Young Undocumented Immigrants start applying to legally stay and work under new deferral Program

By Albert Angulo

Today marks the day when almost 1.7 million young undocumented adults, primarily brought here as children, will be able to apply for deferred deportation  under an executive order announced by President Obama on June 15.  This order allows undocumented young adults to legally pursue work or education for the next two years.  After the executive order was announced in June, the government as well as community organizations around the country have scrambled to set up websites, informational meetings, and  legal assistance to those who qualify.

As they waited in long lines at Immigration offices, young immigrant called “The Dreamers” described their love and appreciation for the United States, along with their frustration at living in the shadows, unable to achieve their full potential.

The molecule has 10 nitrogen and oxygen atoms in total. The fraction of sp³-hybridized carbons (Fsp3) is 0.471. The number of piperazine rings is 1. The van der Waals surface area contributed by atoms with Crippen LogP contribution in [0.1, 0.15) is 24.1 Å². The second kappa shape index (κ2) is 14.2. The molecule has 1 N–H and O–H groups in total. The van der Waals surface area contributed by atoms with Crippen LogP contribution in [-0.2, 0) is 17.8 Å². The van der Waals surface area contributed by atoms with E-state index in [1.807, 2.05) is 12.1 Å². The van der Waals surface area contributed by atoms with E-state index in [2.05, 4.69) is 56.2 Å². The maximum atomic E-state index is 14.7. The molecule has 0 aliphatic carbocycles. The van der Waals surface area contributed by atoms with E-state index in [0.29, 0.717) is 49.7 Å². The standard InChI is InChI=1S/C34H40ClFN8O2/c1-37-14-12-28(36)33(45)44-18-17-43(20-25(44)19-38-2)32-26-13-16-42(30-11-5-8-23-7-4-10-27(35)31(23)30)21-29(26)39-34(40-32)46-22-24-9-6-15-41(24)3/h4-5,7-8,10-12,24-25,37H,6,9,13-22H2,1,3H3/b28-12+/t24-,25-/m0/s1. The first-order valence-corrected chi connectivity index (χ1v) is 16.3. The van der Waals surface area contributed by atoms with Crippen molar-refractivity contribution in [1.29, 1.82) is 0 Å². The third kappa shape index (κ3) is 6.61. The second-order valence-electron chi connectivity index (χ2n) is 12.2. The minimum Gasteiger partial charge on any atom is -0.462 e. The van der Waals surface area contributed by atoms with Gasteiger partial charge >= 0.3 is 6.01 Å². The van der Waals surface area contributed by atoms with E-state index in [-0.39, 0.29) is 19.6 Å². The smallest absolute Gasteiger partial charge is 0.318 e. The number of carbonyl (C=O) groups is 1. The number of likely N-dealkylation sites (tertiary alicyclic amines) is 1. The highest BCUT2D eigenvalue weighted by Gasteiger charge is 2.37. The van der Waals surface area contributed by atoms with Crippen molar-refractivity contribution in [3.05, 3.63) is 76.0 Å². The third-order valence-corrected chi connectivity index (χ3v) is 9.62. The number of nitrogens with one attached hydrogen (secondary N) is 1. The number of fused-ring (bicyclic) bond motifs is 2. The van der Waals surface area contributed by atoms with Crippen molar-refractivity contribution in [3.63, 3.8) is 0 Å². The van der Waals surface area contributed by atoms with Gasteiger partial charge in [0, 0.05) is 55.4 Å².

For some, the dream is to attend college following a successful high school career. For others, it is the chance to finally have a social security number to provide to a potential employer. Yet for other Dreamers, it is as simple as going to the local Department of Motor Vehicles, obtaining a drivers license, and just stepping on the gas.

“I’m so excited about being able to drive, get a work permit, and go to graduate school,” said Dreamer Erika Andiola from Mesa, Arizona, as she got ready for her and her brother’s application.

The initiative, announced by President Obama on June 15th, has relieved some of the fear of deportation for young people who were brought to the United States illegally before the age of 16, but it falls short of the immigration reform that they’ve been dreaming of.  It’s not a path to citizenship, and it’s only good for two years.

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